Pro tip: Hold the paper at an angle to the light. This will help you see any leftover pencil lines. If you spot any, erase them carefully.

Now, take a step back and admire your art. Without the pencil lines, your drawing of a mythological creature in flight should start to stand out. Can you see it soaring through the sky? Good, because we are not done yet. There's still more to add to our masterpiece, so let's keep going!

Add Color

Great work on erasing those pencil lines! Now, let's breathe life into our mythological creature in flight by adding some color to it.

Whether you're using colored pencils, markers, or watercolors, pick your colors carefully. Consider the creature's habitat, its mythical characteristics, and the story you want to tell. Is it a fiery dragon in flight, or a majestic Pegasus soaring through the sky?

Start with lighter shades, gradually building up to the darker ones. This way, you not only add depth to your drawing but also have the flexibility to correct any color mishaps.

Remember to color in the direction of the texture or the shape of the object. For example, for feathers, color in the direction of the feather growth. This will give your creature a more realistic look.

And there you have it! With a bit of color, your drawing of a mythological creature in flight has taken on a whole new dimension. But hold on, we're not done yet. There's still more magic to be added!

Add Shadows and Highlights

Wow, your mythological creature in flight is really starting to come to life. Let's add more depth to it with some shadows and highlights.

Shadows and highlights are the secret ingredients that make your drawing pop from the paper. They create a 3D effect, making your creature look like it's really flying off the page.

First, imagine where your light source is. Is it the sun? A moon? Or maybe a mythical fireball? Once you've figured that out, you'll know where to place your shadows and highlights. The parts of your creature closest to the light source will be lighter, while the parts further away will be darker.

Use a darker shade of your base color for the shadows and a lighter one for the highlights. Be gentle with your strokes and blend the colors well. Remember: shadows are not just about darkness, they're about depth. And highlights are not just about light, they're about shine.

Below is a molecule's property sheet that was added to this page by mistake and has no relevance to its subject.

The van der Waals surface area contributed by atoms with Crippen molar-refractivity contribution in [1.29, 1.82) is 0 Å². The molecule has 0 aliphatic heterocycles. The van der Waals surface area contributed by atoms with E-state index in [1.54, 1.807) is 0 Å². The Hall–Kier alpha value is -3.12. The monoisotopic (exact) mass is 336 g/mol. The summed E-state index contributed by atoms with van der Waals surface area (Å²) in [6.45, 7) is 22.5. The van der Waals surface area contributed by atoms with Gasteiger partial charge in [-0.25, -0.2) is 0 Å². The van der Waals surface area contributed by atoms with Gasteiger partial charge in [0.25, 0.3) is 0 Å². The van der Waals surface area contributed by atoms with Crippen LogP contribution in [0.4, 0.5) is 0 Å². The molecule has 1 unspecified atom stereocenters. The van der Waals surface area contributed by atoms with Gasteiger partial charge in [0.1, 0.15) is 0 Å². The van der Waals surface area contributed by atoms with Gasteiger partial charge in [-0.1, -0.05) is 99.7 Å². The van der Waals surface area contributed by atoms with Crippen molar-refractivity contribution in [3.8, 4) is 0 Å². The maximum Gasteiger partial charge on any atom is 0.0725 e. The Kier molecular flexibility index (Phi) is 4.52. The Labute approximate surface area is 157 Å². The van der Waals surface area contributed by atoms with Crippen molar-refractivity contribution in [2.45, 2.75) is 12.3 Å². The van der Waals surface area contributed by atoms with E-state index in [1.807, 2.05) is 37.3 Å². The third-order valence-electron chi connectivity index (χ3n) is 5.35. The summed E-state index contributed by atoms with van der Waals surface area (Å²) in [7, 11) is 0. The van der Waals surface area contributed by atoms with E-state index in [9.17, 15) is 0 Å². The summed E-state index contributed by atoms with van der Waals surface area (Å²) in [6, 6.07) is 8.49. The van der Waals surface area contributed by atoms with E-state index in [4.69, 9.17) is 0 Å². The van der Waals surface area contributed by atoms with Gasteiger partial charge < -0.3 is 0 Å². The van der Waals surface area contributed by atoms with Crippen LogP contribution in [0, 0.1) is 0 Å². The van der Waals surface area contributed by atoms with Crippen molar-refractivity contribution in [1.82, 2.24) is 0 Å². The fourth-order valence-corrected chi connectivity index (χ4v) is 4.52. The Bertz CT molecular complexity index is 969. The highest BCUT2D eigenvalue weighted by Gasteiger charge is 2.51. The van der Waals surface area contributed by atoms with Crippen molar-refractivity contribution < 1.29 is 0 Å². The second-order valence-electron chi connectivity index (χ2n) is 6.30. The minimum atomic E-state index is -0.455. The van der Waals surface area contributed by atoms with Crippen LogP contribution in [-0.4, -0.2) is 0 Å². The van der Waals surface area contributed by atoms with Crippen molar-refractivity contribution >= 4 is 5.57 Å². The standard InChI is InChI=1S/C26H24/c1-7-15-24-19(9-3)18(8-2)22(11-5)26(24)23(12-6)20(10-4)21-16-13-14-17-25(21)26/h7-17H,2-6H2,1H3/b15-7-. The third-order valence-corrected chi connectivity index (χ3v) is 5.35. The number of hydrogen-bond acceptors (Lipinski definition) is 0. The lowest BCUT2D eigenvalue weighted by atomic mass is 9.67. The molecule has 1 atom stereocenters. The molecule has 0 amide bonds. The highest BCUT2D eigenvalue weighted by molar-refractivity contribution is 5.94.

Now, take a step back and look at your drawing. See how those shadows and highlights make your creature look like it's really in flight? That's the power of good shading and highlighting.

Sign and Date Your Artwork

Finally, the moment of glory has arrived! It's time to sign and date your artwork. This is an important step in how to draw a mythological creature in flight, or really any piece of art.

Why is this so important, you ask? Well, signing your artwork is like saying, "I did this. I'm proud of it." It's a stamp of honour for all the hard work and creativity you've poured into your drawing. Plus, it helps others identify your work in the future.

So, where should you sign? Typically, artists sign at the bottom right corner of the artwork. But remember, this is your masterpiece. You can sign wherever you feel best reflects you. Some artists even hide their signatures within the drawing itself, turning it into a fun little game for viewers.

And don't forget to date your work! Years from now, when you're flipping through your old sketches, you'll appreciate being able to remember exactly when you created each piece. Trust me, it's a beautiful thing to see how your skills have evolved over time.

So grab your pen, take a deep breath, and sign your masterpiece. Remember, this is not the end. It's just the beginning of your journey in drawing mythological creatures in flight. So, what will you draw next?

If you enjoyed our step-by-step guide on drawing mythical creatures and want to further explore the world of fantastical beings, don't miss the 'Inventing Gods & Monsters' workshop by Cat Johnston. This workshop will take you on a creative journey, teaching you how to invent and design your own gods and monsters through a variety of techniques and exercises. Expand your imagination and bring your mythical creations to life!